Costs swell: Saskatchewan sues Ottawa over uranium mine cleanup deal
The province and feds were originally supposed to split cleanup costs for the site, but Saskatchewan says Ottawa hasn't lived up to its commitment.
REGINA—The Saskatchewan government is suing Ottawa over what it says is a failure to live up to a deal to split the swelling costs of cleaning up an old uranium mine.
“I just don’t see how they can say, ‘You’re stuck with it,”’ Energy and Resources Minister Bronwyn Eyre said Wednesday. “I just don’t think that’s fair.”
The dispute centres on the shuttered Gunnar mine in northern Saskatchewan. The mine was originally developed to feed nuclear programs in the United States and in other NATO allies, but hasn’t operated since 1964.
Because of its ore’s strategic importance, it has always been federally regulated—unique among Canadian natural resources. As well, Saskatchewan’s statement of claim argues the mine would never have been developed if not for federal policies to mine and export uranium to Canada’s allies.
When Gunnar closed, it left behind open-pit and underground mines, as well as a mill, other facilities and a company town that once housed up to 1,200 people. The mine produced 4.4 million tonnes of tailings and 2.7 million tonnes of waste rock, some of which have since drifted into nearby Lake Athabasca.
In 2006, Saskatchewan signed a cost-sharing deal with Ottawa promising to split the cleanup expenses evenly. The total cost at that time was estimated to be $25 million.
That cost is now thought to be about $280 million.
“I can only speculate that the scope of the project was not fully grasped,” Eyre said.
The statement of claim—which has not been proven in court—says Saskatchewan has spent about $126 million on the project while Ottawa has provided about $1 million.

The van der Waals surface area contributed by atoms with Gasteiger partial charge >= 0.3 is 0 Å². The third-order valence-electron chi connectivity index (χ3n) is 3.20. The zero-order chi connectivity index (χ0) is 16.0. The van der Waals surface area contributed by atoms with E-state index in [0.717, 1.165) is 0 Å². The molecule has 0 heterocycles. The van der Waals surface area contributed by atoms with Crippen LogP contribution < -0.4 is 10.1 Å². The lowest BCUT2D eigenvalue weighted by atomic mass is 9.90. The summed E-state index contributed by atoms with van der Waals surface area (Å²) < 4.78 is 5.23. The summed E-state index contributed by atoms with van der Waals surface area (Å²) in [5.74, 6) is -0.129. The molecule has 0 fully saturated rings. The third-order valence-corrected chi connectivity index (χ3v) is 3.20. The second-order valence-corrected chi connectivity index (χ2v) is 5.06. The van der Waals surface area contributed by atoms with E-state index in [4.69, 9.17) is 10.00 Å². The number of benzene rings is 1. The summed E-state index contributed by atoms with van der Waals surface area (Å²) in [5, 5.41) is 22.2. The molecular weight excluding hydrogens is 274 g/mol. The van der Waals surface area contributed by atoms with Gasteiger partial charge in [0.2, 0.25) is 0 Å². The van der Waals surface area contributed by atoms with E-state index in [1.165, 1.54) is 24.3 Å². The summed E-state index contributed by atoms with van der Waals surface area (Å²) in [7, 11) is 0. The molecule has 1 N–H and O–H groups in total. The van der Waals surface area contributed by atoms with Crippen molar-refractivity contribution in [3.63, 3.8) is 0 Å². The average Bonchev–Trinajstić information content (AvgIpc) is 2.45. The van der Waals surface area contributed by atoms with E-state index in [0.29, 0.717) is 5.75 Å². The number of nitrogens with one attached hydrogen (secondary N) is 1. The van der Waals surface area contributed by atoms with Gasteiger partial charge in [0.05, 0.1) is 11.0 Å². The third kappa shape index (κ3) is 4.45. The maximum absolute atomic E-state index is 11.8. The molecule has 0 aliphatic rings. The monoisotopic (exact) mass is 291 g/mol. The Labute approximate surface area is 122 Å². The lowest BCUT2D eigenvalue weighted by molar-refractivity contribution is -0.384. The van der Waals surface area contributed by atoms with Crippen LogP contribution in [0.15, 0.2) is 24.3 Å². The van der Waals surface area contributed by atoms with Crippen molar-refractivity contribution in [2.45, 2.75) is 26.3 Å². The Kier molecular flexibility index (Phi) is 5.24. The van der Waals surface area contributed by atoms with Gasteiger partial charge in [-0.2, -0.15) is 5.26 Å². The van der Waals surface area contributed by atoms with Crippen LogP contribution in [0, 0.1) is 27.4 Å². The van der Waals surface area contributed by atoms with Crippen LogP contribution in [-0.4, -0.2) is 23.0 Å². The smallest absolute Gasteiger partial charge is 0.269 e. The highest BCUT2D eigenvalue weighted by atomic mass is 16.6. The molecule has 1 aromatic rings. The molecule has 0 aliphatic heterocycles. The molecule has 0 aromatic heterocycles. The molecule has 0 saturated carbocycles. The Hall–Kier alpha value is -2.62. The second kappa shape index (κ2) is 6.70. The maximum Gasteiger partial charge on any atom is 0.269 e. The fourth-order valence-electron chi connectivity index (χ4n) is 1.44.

Talks with different federal governments have failed and the province is now forced to go to court before a legal deadline at the end of the month passes, said Eyre.
“We are confronting a statute of limitations. We feel we’re left with no choice.”
Eyre said Ottawa has been balking at the growing cost of the cleanup. But the remediation program was approved by the Canadian Nuclear Safety Commission, the industry’s regulator, which has said the Gunnar program is comparable to what’s been done at other sites.
It’s not fair to expect Saskatchewan—and the Indigenous people who live in the area—to accept cut-rate work, said Eyre.
“All the work we’ve done has been OK’d by the (commission). The feds have suggested that we could have pursued lower-cost options. We completely disagree with that.”
Vanessa Adams, a spokeswoman for Natural Resources Canada, said the federal government considers Saskatchewan the site’s owner and responsible for its cleanup.
“Consistent with the original agreement, we are committed to providing ($13 million in) funding for the remaining two phases after Saskatchewan obtains all the necessary approvals required to proceed with remediation,” she said in an email.
A provincial spokesman said Ottawa is insisting on licences for the remediation work different from those already granted by the regulator.
Eyre said the dispute over growing costs dates back to at least 2010. She said the current government continues to move slowly—a letter to federal Natural Resources Minister Amarjeet Sohi written over the summer didn’t get a response until October.
It’s at odds with the Liberal public positions on both environmental and Indigenous issues, Eyre said.
“It does strike me as ironic that in this case you have such a direct impact on First Nations communities and the environment and we’re being told to pursue a cheaper option.”